Springfield Utility Board

Electric Meters

Each household has an electric meter that is installed on the exterior of the residence, located 2-5 feet from the front corner of the house, about 5’6” from the ground and at least 3’ from windows, doors and fire escapes. It should have unencumbered access. Please contact our Electric Service Center for meter location specifics.

Electric meters measure energy use in “kilowatt hours.” A kilowatt hour is the amount of electricity required to burn one 100-watt bulb for ten hours.

How to read your meter

If you are interested in watching your watts, your meter will tell you how much you are using from month to month. But you’ll need to learn how to read your meter, and there are a few tricks involved.

Most electric meters have a series of either four or five dials that look like clock faces. To read them, start at the dial furthest to the right and then read them going from right to left. Write the numbers down right to left also (i.e opposite how you will finally read them).

NOTE: The last dial on your meter turns clockwise, but the dial to its left turns counterclockwise, and the numbers are printed counterclockwise as well. The dials continue to alternate from clockwise to counterclockwise.

If the needle on the dial is between numbers, record the smaller number. For example, if the needle is between four and five, write down the number four.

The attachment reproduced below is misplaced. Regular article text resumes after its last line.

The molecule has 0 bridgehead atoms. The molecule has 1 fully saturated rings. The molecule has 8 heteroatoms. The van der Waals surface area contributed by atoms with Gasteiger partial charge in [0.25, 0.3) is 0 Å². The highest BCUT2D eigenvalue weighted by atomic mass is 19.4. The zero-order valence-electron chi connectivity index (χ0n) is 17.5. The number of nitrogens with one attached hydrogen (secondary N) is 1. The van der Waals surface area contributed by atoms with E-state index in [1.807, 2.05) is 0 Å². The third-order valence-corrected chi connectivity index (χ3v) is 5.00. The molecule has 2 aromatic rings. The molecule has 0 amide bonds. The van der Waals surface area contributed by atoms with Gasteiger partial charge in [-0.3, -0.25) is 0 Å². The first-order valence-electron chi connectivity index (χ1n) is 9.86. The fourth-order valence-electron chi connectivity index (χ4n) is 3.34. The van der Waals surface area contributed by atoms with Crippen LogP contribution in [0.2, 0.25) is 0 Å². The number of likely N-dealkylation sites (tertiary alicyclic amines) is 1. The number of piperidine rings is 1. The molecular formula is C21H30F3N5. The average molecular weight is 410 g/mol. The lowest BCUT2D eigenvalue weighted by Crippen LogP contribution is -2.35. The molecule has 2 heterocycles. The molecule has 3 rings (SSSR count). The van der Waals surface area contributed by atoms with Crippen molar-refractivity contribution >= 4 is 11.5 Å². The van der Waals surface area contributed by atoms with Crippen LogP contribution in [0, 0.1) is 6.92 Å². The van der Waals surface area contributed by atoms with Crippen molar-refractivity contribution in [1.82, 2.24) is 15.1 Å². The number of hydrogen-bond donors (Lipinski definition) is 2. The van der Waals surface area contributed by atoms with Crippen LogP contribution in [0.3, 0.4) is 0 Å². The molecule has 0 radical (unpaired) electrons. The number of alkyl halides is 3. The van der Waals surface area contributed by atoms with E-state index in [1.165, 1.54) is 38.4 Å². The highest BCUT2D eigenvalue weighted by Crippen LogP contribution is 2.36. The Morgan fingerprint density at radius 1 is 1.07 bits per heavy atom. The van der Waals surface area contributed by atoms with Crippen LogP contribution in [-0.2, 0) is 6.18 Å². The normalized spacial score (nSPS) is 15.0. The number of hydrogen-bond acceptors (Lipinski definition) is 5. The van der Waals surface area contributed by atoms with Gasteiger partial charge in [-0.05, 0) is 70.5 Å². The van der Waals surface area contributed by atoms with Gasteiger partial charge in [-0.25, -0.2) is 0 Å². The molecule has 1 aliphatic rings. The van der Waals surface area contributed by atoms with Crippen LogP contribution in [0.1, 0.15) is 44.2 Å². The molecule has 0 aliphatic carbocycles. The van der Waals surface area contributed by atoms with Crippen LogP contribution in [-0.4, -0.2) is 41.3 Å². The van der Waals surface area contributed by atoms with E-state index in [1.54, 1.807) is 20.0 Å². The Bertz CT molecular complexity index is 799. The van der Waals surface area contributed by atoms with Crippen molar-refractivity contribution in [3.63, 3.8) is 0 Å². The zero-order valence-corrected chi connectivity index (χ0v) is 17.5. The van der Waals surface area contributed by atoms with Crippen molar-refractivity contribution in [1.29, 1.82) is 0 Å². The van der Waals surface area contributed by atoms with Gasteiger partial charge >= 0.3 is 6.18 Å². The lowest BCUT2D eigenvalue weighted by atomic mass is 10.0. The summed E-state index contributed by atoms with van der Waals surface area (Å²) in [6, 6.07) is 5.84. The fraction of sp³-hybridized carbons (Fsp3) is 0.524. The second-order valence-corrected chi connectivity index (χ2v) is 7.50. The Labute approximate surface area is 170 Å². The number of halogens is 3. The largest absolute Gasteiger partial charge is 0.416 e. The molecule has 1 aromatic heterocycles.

If the pointer seems to be directly on a number, look at the dial to the right. If the pointer on the right side dial has passed zero, then write down the number the pointer seems to be on. If the pointer on the right side dial has not passed zero, then write down the lower number on the dial you are recording.

One other thing to watch out for: if the dial is between nine and zero, think of the zero as the number ten.

Here are some examples:

Learning to Read your Electric Meter

If you’d like to know how much energy your household is using, select a time of day and read your meter. Then read it again at the same time the next day. Subtract the smaller number from the larger and the remainder is the amount of energy (expressed in kilowatt hours) your household used in that 24-hour period.

Electric meters are extremely accurate, and new meters are spot-checked for accuracy before they are installed. Occasionally older meters run slow and register too few kilowatt hours, so SUB is actually billing too little. We’re replacing those meters gradually, in a cost-effective manner.

A final note: Never do anything to your meter except read it. Unauthorized meter entry is illegal and can result in disconnection, prosecution and multiple service charges. Moreover, it exposes you to the risk of shock, explosion or fire.

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